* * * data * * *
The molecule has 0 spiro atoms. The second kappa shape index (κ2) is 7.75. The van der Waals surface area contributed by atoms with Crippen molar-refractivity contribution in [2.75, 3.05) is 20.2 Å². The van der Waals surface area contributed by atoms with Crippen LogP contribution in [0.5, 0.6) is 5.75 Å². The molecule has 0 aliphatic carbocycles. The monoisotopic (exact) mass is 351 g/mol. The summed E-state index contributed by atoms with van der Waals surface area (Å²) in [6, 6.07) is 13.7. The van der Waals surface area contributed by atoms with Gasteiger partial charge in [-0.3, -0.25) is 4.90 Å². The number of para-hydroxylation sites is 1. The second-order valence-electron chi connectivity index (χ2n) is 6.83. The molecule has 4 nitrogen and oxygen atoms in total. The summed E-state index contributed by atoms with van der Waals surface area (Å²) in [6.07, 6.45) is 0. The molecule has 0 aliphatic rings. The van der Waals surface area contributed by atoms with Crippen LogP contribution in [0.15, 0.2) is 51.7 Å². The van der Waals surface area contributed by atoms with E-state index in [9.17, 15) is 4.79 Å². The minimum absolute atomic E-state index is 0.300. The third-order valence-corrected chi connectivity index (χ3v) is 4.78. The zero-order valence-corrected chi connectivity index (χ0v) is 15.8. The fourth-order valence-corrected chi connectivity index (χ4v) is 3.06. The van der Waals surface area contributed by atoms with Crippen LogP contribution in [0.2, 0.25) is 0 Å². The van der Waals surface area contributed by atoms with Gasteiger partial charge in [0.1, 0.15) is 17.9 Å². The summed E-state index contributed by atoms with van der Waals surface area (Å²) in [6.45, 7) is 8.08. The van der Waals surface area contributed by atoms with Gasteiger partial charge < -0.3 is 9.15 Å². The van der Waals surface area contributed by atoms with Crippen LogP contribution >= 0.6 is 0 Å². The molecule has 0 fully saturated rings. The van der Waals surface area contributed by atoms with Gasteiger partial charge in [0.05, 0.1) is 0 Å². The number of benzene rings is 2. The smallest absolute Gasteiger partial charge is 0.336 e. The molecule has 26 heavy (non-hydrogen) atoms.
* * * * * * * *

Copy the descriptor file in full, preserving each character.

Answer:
The molecule has 0 spiro atoms. The second kappa shape index (κ2) is 7.75. The van der Waals surface area contributed by atoms with Crippen molar-refractivity contribution in [2.75, 3.05) is 20.2 Å². The van der Waals surface area contributed by atoms with Crippen LogP contribution in [0.5, 0.6) is 5.75 Å². The molecule has 0 aliphatic carbocycles. The monoisotopic (exact) mass is 351 g/mol. The summed E-state index contributed by atoms with van der Waals surface area (Å²) in [6, 6.07) is 13.7. The van der Waals surface area contributed by atoms with Gasteiger partial charge in [-0.3, -0.25) is 4.90 Å². The number of para-hydroxylation sites is 1. The second-order valence-electron chi connectivity index (χ2n) is 6.83. The molecule has 4 nitrogen and oxygen atoms in total. The summed E-state index contributed by atoms with van der Waals surface area (Å²) in [6.07, 6.45) is 0. The molecule has 0 aliphatic rings. The van der Waals surface area contributed by atoms with Crippen LogP contribution in [0.15, 0.2) is 51.7 Å². The van der Waals surface area contributed by atoms with E-state index in [9.17, 15) is 4.79 Å². The minimum absolute atomic E-state index is 0.300. The third-order valence-corrected chi connectivity index (χ3v) is 4.78. The zero-order valence-corrected chi connectivity index (χ0v) is 15.8. The fourth-order valence-corrected chi connectivity index (χ4v) is 3.06. The van der Waals surface area contributed by atoms with Crippen LogP contribution in [0.2, 0.25) is 0 Å². The van der Waals surface area contributed by atoms with Gasteiger partial charge in [0.1, 0.15) is 17.9 Å². The summed E-state index contributed by atoms with van der Waals surface area (Å²) in [6.45, 7) is 8.08. The van der Waals surface area contributed by atoms with Gasteiger partial charge < -0.3 is 9.15 Å². The van der Waals surface area contributed by atoms with Crippen LogP contribution >= 0.6 is 0 Å². The molecule has 0 fully saturated rings. The van der Waals surface area contributed by atoms with Gasteiger partial charge in [0.05, 0.1) is 0 Å². The number of benzene rings is 2. The smallest absolute Gasteiger partial charge is 0.336 e. The molecule has 26 heavy (non-hydrogen) atoms.